Mutations in more than 10 human connexin genes have been identified to possibly play a pathogenic role in inherited human diseases [7,8,48]. To ascertain whether these genetic variants play a pathogenic role in these diseases, one will need to have strong genetic evidence (e.g. co-segregation of disease with mutant carriers in multiple independent families), extremely low frequency or non-existence of the variant in the exomes of the general population (such as gnomAD) [49], and functional evidence of connexin mutants with altered function in either a cell model or an animal model [50]. For the functional studies on disease-linked connexin variants, each of the model systems showed some limitations as discussed below.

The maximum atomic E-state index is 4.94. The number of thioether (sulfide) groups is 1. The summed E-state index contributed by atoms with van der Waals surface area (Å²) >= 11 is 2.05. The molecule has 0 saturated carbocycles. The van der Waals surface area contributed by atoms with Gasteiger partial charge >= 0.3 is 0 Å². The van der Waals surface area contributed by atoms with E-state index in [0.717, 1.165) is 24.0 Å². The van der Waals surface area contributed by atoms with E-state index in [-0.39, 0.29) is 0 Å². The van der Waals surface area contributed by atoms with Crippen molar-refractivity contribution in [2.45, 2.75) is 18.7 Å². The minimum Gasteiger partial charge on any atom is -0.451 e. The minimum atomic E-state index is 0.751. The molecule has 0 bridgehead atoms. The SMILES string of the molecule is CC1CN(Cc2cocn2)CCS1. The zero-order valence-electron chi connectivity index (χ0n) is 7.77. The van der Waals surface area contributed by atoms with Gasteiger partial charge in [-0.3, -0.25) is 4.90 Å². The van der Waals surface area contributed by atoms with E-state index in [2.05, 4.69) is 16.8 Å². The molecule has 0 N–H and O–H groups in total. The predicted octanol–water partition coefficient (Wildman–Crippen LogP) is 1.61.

Mouse models of connexin variants are an excellent way to study human disease-linked variants and have been successful in recapitulating some aspects of the relevant human diseases [12,51,52]. The mouse models work especially well for those connexins that showed near identical protein sequences between mouse and human connexins (such as Cx32 and Cx43 with 99% and 97% sequence identity, respectively). But in cases where connexins have lower sequence identity between human and mouse, e.g. Cx46 (71% sequence identity) and Cx31.1 (77% sequence identity), it is not clear if one should use mouse or human connexin as template to generate the variant mouse model or whether the resultant mouse model would recapitulate key pathological manifestations of the human connexin diseases. It is also important to note that the connexin tissue distribution in mice is not always the same as those in humans. For example, mouse heart atrio-ventricular (AV) nodal cells express both Cx45 and Cx30.2 while in the human heart AV nodal cells only Cx45 is expressed without any expression of the human Cx31.9 (the orthologue of mouse Cx30.2) [53–55]. In this case, the vulnerability of action potential propagation in the human heart AV nodal cells cannot be recapitulated in the mouse models [56]. In addition, relatively high costs and longer time required for developing mouse models for connexin mutants are some additional hindering factors to consider when using mouse models for newly discovered connexin variants. Thus, many laboratories choose to use in vitro cell models to study the functional outcome of human disease-linked connexin mutants.